So it was last Sunday, when I went to a talk and book signing by the gentlemen who do the successful comic strip "Baby Blues," Jerry Scott (writing) and Rick Kirkman (art). Jerry had been scheduled to appear last year with his "Zits" co-creator Jim Borgman but canceled for a medical emergency, so it was good to finally see him. They gave a swell chalk talk in the museum's little theater, clearly something they have a lot of experience with. Jerry spoke and Rick drew, anticipating and punctuating each other's points like a good comedy team, and they did a nice job talking about the origin of the strip, how their partnership works, how they developed the characters and themes, etc.
View from the back row of the theater. My wife and I habitually
sat up front for these things until we figured out that, when it came
time to queue up for book signings afterward, everyone behind us
got to file out of the room and get in line first. We learn by doing.
The most fun part of the talk was a look at some of the outraged letters they receive from readers--some not entirely unexpected, as when the strip jokes about (and shows) breastfeeding, but others from completely beyond left field. For example, I learned that you never want to anger square dancers. They also marveled at the mail they got when cartoonist Stephan Pastis borrowed their characters for his "Pearls Before Swine" comic strip--for example, showing the "Baby Blues" toddlers driving a car to go on a beer run. The very best part of that story? Stephan himself sitting beside me in the theater laughing his butt off.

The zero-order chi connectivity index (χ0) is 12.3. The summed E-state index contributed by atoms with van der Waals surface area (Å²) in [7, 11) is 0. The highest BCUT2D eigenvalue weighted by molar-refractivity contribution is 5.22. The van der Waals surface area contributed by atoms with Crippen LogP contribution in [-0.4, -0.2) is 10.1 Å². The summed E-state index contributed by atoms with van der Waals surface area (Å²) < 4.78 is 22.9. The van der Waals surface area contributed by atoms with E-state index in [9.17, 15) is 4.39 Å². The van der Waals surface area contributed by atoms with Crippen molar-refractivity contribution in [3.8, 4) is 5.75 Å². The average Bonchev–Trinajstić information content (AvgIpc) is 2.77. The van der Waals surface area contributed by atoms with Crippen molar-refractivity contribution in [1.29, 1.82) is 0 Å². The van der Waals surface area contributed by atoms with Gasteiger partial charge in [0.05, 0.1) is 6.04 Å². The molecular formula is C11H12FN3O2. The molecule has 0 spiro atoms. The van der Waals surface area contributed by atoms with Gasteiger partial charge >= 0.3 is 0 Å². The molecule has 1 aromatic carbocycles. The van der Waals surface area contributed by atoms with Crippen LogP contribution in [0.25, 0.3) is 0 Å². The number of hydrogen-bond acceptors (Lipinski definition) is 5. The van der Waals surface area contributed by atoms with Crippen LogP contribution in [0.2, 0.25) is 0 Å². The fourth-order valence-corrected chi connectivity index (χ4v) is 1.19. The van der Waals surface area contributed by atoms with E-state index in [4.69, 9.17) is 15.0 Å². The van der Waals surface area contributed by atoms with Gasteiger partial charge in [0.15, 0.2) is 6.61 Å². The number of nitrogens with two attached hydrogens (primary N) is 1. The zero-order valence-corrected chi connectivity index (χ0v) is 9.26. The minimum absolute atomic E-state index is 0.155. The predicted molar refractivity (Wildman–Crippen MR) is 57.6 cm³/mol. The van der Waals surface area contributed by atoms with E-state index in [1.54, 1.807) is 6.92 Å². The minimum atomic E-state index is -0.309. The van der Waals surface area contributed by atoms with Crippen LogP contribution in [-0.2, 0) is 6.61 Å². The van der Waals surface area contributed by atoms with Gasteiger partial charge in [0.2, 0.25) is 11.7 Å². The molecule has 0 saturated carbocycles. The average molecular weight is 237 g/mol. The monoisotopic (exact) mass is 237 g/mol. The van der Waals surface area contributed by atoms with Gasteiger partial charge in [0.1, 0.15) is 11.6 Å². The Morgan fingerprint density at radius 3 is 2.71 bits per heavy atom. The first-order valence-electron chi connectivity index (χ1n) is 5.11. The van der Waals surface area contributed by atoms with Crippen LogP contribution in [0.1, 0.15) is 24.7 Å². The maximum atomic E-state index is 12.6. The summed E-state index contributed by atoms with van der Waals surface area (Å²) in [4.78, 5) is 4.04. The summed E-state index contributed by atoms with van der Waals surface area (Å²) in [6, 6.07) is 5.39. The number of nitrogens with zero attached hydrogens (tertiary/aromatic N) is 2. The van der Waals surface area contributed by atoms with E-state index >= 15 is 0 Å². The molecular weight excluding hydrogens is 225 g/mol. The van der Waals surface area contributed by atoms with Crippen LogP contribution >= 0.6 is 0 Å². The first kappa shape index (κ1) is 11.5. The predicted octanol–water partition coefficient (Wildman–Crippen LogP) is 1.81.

I was really looking forward to meeting Jerry and Rick afterward. Jerry I didn't know, but Rick and I have met electronically in an Internet forum. He's said some very kind things about Mom's Cancer and even given me some invaluable Photoshop advice. So I figured he'd recognize my name, and it turned out Jerry did, too, and we all had a very nice conversation for a minute until it was time to move the line along.
Rick, Jerry and me
What Rick is drawing in the photo above. This
brings my collection of original "Mom and Dad
cartoon character art" to two (see Borgman).
Once again, after hearing Scott and Rick's talk, I was struck by how hard these guys work. Anytime I've met professionals at the top of their field (any field, not just cartooning), I came away impressed by the time and dedication they devote to it. That seems like such an obvious secret of success--"hard work, huh, who'da figured?"--and yet it seems to be the one thing I've seen that always separates the achievers from the wannabes. It also always strengthens my resolve to do better.